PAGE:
Vector Scoring

(Lior) #1

Hi guys,
I want to run K-Nearest-Nighbors on feature-vectors stored at ES.
I wrote a plugin based on this plugin:
I'm seeking to improve the query performance. right now it takes ~1 second - I wish to make it 10 times faster.

I have 2M documents in the index
each document contains a 64 dimensions floats vector in a field named "embedding"
this is it's mapping:

"analysis": {
"analyzer": {
"payload_analyzer": {
"filter": "delimited_payload_filter",
"tokenizer": "whitespace",
"type": "custom"

"mappings": {
"properties": {
"embedding": {
"analyzer": "payload_analyzer",
"term_vector": "with_positions_offsets_payloads",
"type": "string"

This is the search query:
"size": 100,
"query": {
"function_score": {
"boost_mode": "replace",
"script_score": {
"script": "payload_vector_score",
"lang": "native",
"params": {
"field": "embedding",
"cosine" : false,
"vector": [-0.06555712223052979 ,0.0639316588640213 ,-0.1625019609928131 ,-0.049717679619789124 ,-0.08388650417327881 ,-0.05376458540558815 ,-0.21441558003425598 ,0.14069288969039917 ,0.028580941259860992 ,0.07442957907915115 ,-0.19108714163303375 ,-0.10003119707107544 ,0.034126054495573044 ,-0.11807726323604584 ,0.04761182889342308 ,0.004601459950208664 ,-0.12167082726955414 ,0.2301076203584671 ,-0.005734231788665056 ,0.016479089856147766 ,0.025114329531788826 ,-0.015090115368366241 ,0.005890047177672386 ,-0.04142259433865547 ,0.15503185987472534 ,0.09912215173244476 ,0.1551043689250946 ,0.14985895156860352 ,0.2064201831817627 ,-0.1238853856921196 ,0.04467460513114929 ,-0.061931200325489044 ,-0.04865756630897522 ,-0.009241082705557346 ,-0.19579431414604187 ,0.21952545642852783 ,0.1435101181268692 ,-0.2241126447916031 ,0.08423150330781937 ,-0.11718004941940308 ,0.01940910331904888 ,-0.09160779416561127 ,0.1686438024044037 ,0.1839606910943985 ,0.1823773831129074 ,0.07107185572385788 ,0.1360888034105301 ,0.21161314845085144 ,-0.009615485556423664 ,0.08052477240562439 ,-0.1621086150407791 ,-0.037252187728881836 ,-0.0528680719435215 ,-0.07718119770288467 ,-0.05522914603352547 ,-0.24222344160079956 ,0.052051275968551636 ,-0.10451067239046097 ,0.09648159146308899 ,0.11125080287456512 ,-0.2878655791282654 ,-0.10746297240257263 ,0.04359650984406471 ,0.11088574677705765]

I tried several other ways to achieve this, but al were slower/failed:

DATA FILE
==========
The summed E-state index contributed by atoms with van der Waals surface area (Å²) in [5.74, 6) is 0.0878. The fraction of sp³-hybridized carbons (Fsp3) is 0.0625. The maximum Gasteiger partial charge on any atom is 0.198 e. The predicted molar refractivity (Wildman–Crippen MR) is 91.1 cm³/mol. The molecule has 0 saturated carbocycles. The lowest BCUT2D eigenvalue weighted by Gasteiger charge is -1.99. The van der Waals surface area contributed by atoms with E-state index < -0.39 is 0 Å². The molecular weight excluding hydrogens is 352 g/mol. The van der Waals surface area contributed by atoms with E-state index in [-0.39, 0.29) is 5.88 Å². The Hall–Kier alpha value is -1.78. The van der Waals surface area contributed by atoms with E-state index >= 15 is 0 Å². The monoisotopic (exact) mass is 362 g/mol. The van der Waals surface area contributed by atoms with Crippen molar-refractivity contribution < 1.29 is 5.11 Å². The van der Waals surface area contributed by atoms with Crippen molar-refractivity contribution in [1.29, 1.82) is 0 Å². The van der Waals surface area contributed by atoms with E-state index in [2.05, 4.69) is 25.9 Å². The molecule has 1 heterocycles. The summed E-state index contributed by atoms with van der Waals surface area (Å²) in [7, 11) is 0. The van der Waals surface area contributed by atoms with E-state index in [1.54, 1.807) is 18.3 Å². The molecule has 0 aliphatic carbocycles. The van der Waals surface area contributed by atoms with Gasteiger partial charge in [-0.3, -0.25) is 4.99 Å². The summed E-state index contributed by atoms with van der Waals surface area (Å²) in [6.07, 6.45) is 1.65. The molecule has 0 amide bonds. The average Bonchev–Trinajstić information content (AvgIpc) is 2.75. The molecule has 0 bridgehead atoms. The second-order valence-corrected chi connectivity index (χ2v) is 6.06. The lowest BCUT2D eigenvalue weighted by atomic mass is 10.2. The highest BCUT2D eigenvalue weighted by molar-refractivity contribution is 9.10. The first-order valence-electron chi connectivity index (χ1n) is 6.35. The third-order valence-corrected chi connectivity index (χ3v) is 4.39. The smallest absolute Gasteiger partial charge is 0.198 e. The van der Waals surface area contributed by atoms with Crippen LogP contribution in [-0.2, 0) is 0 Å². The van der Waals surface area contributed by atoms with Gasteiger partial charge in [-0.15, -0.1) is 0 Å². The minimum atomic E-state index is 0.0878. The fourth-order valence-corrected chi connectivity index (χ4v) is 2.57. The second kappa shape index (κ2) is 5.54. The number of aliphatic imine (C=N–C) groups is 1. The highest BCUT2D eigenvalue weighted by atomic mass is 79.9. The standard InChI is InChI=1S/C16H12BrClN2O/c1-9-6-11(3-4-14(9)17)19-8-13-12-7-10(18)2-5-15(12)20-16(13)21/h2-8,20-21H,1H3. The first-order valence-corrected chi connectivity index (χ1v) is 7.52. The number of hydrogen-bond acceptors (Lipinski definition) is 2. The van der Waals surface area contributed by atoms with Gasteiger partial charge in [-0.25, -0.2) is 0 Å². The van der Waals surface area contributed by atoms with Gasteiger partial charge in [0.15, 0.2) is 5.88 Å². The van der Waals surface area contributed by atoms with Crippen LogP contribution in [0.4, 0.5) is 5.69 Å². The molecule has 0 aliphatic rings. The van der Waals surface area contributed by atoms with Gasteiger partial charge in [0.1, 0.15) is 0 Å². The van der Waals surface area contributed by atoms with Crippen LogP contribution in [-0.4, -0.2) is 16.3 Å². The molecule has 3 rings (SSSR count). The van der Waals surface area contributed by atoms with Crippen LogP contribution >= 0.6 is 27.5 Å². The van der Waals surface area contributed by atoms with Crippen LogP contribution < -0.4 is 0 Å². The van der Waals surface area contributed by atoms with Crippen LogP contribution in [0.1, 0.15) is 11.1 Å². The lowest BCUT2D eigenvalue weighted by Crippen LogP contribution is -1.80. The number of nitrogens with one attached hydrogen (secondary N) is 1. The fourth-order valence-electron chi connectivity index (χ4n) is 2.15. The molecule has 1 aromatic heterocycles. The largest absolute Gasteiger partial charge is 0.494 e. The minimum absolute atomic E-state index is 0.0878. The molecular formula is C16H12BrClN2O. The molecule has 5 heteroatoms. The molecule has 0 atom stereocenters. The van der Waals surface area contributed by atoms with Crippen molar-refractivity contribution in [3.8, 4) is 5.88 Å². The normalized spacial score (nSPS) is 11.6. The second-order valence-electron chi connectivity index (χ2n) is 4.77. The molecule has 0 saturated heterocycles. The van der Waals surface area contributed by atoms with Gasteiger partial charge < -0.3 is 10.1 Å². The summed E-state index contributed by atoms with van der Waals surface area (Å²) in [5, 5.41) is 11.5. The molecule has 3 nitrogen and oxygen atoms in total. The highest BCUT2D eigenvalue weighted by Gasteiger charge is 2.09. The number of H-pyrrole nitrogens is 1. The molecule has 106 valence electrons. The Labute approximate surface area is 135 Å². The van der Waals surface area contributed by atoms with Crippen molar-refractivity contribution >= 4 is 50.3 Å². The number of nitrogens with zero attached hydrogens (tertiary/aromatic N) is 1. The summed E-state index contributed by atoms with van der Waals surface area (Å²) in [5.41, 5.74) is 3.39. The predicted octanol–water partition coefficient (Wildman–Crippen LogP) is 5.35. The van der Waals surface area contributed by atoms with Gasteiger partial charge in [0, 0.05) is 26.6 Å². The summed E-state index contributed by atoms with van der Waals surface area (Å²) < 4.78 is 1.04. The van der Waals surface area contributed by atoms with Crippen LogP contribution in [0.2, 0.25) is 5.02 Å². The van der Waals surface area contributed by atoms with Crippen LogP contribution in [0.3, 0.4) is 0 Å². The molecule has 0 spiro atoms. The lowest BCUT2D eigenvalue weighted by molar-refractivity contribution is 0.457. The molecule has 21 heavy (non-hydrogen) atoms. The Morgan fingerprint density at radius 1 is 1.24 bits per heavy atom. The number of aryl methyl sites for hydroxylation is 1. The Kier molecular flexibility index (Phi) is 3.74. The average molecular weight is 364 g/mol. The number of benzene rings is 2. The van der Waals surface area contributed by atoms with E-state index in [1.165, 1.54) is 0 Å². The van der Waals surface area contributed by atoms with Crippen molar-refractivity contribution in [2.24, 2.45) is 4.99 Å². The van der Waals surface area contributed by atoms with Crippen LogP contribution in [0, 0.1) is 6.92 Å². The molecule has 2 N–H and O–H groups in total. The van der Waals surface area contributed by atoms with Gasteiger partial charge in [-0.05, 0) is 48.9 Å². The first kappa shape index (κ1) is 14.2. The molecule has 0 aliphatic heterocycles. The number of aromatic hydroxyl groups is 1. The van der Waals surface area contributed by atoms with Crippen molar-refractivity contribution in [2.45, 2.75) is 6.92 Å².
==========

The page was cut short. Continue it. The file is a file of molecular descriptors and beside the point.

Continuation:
Try 1 - failed
Store the vector as an array of floats.
it failed - since ES index does not keep the order of the elements in the vector. and using _source was (of course) very slow

Try 2 - slower than the above
Store the vector as comma separated string
wrote a scoring plugin which converts the string to a vector in a runtime.

Am I approaching this wrong? is there any optimization that can be done?

Thanks in advance,

Binary fields do not support searching es 6.0.0-rc1
(Ryan Ernst) #2

I would try storing the data as a binary field:

However, I don't think you are going to get a 10x speedup. You are doing an expensive computation inside an already tight loop. One thing to consider is not using IndexLookup. It is going away. Instead, use the Lucene api's directly. This will be documented better soon , but will still require learning about Lucene. Specifically, you should look at LeafReader.getSortedBinaryDocValues. Note that the "sorted" won't matter here for you, because you should encode the entire 64 element array into a single value.

(Lior) #3

Thanks Ryan!

I'll try using the binary field - might be better since it occupies less memory in the Lucene index and accessing the vector members should be much faster than an indexLookup.

I read your PR , in order to understand how to access BinaryDocValues from an ES plugin.
you seem to do it by defining a new scripting language and by using something called ScriptEngine

  1. I would sure use an example how it all tunes together
  2. can I do it on ES 2.4.4 ?

Thanks in advance,

(Ryan Ernst) #4